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Thread: Juho adaptations - Maki Gote variation of sticking hands strike blocking

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    Default Juho adaptations - Maki Gote variation of sticking hands strike blocking

    For anyone interested. I had posted previously about adapting SK Juho from wrist grab versions to applying them from striking.
    IMO, the passive way they are trained in essential in order to understand the principles of using the take down.

    I don't see the methodology to go from striking to Juho trained in a manner that is consistent with the reality of fighting.

    This is a sticky hands blocking process to a variation on Maki Gote that I've been training with my students in a Chinese art. Ironically the majority of the Chinese art is training body structure and Internal Power, so it doesn't focus on application. So I'm having fun adapting the two together!
    https://youtu.be/Pnhipmk9PTs

    Gassho,
    Ryan

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    Ryan, this sounds interesting, but I think you need to re-read your post and help me clear up my confusion. There are some contradictory aspects which may just be typographical errors.

    First paragraph; Did you mean that you think the passive way "is essential"?

    Second paragraph; "Training to go from striking to Juho requires a methodology, one that is consistent with the reality of fighting. I'm not seeing that method being taught."

    Does the third paragraph indicate that you teach a Chinese Art and have adapted a method from that, to use with your Shorinji Kempo students, in a manner consistent with the aims mentioned in the second paragraph?

    Did I read it correctly? Am I just being the most irritating person around?
    David Noble
    Shorinji Kempo (1983 - 1988)
    I'll think of a proper sig when I get a minute...

    For now, I'm just waiting for the smack of the Bo against a hard wooden floor....

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    Quote Originally Posted by Tripitaka of AA View Post
    Ryan, this sounds interesting, but I think you need to re-read your post and help me clear up my confusion. There are some contradictory aspects which may just be typographical errors.

    First paragraph; Did you mean that you think the passive way "is essential"?

    Second paragraph; "Training to go from striking to Juho requires a methodology, one that is consistent with the reality of fighting. I'm not seeing that method being taught."

    Does the third paragraph indicate that you teach a Chinese Art and have adapted a method from that, to use with your Shorinji Kempo students, in a manner consistent with the aims mentioned in the second paragraph?

    Did I read it correctly? Am I just being the most irritating person around?
    Lol! no not irritating, I'm just not clear!

    Yes passive training, i.e. whereby someone grabs your wrist and feeds you a specific way is essential to train the technique in order to understand how the joint lock work and kuzushi (balance break) occurs. To be clear, other styles and systems define joint lock training in two ways. Passive being the way I just described, i.e. you partner isn't resisting and trying to escape. Active is basically full on randori.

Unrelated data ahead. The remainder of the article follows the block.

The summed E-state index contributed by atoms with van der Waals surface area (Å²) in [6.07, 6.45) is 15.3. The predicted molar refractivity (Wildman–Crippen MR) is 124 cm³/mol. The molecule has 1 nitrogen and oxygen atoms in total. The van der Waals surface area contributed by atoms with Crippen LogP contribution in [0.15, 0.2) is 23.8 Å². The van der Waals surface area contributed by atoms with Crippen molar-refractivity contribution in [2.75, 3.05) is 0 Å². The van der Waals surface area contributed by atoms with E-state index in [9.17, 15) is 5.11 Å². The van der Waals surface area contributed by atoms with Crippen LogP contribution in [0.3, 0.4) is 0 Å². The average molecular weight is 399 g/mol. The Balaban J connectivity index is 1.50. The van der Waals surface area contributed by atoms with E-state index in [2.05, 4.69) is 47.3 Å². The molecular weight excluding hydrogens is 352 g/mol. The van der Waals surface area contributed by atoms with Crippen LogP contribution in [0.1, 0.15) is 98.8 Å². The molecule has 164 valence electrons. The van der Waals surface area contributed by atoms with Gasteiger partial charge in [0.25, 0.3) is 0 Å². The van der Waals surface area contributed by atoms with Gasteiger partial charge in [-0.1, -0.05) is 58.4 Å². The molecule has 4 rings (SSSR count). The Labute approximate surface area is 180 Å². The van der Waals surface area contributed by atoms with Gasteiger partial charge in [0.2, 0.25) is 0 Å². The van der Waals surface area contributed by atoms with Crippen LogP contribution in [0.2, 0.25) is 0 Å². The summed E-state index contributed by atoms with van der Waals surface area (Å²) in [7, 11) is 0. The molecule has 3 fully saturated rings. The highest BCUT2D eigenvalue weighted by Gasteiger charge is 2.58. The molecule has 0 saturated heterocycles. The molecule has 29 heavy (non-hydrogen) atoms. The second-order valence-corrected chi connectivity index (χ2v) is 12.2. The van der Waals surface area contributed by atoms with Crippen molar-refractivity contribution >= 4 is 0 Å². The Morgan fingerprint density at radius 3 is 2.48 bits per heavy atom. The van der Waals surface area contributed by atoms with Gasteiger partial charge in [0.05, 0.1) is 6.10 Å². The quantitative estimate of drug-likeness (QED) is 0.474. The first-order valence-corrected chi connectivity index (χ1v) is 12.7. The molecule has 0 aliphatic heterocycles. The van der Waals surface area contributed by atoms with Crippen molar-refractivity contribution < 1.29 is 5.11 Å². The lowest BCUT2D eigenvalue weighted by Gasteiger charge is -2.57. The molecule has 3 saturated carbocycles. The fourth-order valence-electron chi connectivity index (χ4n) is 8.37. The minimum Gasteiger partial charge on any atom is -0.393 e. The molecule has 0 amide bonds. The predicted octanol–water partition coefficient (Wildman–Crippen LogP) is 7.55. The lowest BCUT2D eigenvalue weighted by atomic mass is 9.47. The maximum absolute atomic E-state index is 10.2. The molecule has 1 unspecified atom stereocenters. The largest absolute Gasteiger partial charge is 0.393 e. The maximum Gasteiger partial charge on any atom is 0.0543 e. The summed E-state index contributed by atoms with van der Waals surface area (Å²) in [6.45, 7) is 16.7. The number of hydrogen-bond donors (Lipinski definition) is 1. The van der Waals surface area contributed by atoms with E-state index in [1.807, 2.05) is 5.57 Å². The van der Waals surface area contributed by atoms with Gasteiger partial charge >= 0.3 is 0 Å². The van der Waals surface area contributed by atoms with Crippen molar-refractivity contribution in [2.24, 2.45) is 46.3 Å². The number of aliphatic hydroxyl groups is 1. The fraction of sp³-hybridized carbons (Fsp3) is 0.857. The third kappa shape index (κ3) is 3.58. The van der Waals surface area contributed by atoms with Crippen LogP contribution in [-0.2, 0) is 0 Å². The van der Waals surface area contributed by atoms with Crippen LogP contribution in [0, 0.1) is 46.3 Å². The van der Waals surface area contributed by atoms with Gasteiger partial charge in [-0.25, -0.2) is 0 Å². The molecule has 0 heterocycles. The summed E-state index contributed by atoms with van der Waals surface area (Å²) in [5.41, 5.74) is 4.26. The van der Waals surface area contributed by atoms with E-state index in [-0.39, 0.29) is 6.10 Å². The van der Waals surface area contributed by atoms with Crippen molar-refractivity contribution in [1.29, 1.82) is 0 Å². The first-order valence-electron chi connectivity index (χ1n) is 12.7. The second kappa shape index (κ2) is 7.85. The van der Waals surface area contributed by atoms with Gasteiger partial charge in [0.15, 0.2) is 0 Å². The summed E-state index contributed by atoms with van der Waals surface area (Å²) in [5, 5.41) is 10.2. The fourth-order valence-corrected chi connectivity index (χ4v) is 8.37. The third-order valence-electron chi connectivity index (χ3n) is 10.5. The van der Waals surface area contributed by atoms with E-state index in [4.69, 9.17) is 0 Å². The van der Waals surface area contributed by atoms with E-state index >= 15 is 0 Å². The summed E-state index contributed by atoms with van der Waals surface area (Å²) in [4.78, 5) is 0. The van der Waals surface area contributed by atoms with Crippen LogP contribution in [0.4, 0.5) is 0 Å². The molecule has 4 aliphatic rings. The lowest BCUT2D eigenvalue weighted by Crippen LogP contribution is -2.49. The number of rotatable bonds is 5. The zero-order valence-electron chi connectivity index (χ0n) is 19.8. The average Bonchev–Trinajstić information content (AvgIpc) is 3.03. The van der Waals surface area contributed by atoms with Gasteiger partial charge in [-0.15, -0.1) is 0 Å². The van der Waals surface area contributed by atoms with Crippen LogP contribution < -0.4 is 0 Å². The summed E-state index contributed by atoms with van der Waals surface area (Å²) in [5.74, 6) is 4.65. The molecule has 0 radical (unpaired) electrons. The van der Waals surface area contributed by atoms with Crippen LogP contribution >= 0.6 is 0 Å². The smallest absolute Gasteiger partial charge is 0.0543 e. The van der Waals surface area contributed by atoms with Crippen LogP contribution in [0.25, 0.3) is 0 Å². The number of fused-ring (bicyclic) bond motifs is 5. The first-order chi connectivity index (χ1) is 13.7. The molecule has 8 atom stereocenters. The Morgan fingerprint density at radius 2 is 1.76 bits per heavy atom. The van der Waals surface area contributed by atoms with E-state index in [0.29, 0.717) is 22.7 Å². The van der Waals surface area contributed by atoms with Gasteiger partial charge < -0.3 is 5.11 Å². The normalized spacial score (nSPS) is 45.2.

the video training is demo'ing somewhere in between passive and full active. It's a stage of controlled active. training this way I've pulled it off in sparring.

    By consistent with the reality of fighting... grappling attacks are generally not having someone seizing your wrists. For the most part takedowns using the arms are very hard to pull off in real or sport combative. Note arts like Muay Thai, MMA, or even western boxing people clinch at the head, shoulders, upper arms.

    So my question to myself was, I'm training these arm joint lock takedowns, how to make them work from a striking game?

    I've been a student of Shorinji Kempo, I'm semi-active now. In addition I've trained collegiate and greco-roman wrestling from grade school thru high school, other jujutsu styles, Judo ,etc. I don't teach Shorinji Kempo and don't present this in the Chinese art class as such. I respect my teachers. Note in video I say "Japanese Jujutsu". In the description I mention Shorinji Kempo because I want to promote the art and people should know where I got some of this from.

    Currently I'm also a student/low level instructor in a Chinese Art. The Chinese Art's training focuses primarily on what essentially is dirty boxing or clinch fighting to use Western language, i.e. the bridge from striking to grappling. So the strike blocking methodology is focuses on 'sticking' or always looking to gain that control. Shorinji Kempo blocking generally focuses on deflection to create openings. Deflection makes it harder to gain control. In fact I've had Shorinji Kempo Sensei tell me that the art does not seek to control like that.

    So in short I was looking at Maki Gote and saw that with some slight adjustment and playing with the sticking/blocking aspects of the Chinese art I was able to pull off the take down.

    Note in the video I'm explaining to others as I'm doing and I don't claim to be an expert, but when I'm not talking and focusing on sparring it can be done much smoother.

    Why I say 'variation' on Maki Gote -
    Maki Gote has my wrist grabbed in gyaku or basically my rear arm and not the lead. As I roll the hand grabbing my wrist and secure it with the other I turn to make my partner centripetally collapse on themselves. But its that rear arm that controls the lock.

    The variation is reading the timing of the incoming strikes by touch and I look to enter at the same time my partner withdraws his rear striking hand (basically taking the grabbing of wrist in gyaku paradigm and viewing it from the same striking and blocking arm). Where it differs from Maki Gote is the take down.

    I'm going to post now, cause e-budo timed out and booted me and I lost some paragraphs.. I'll follow up with more.

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    Default Anticipate withdrawing movement

    Gassho!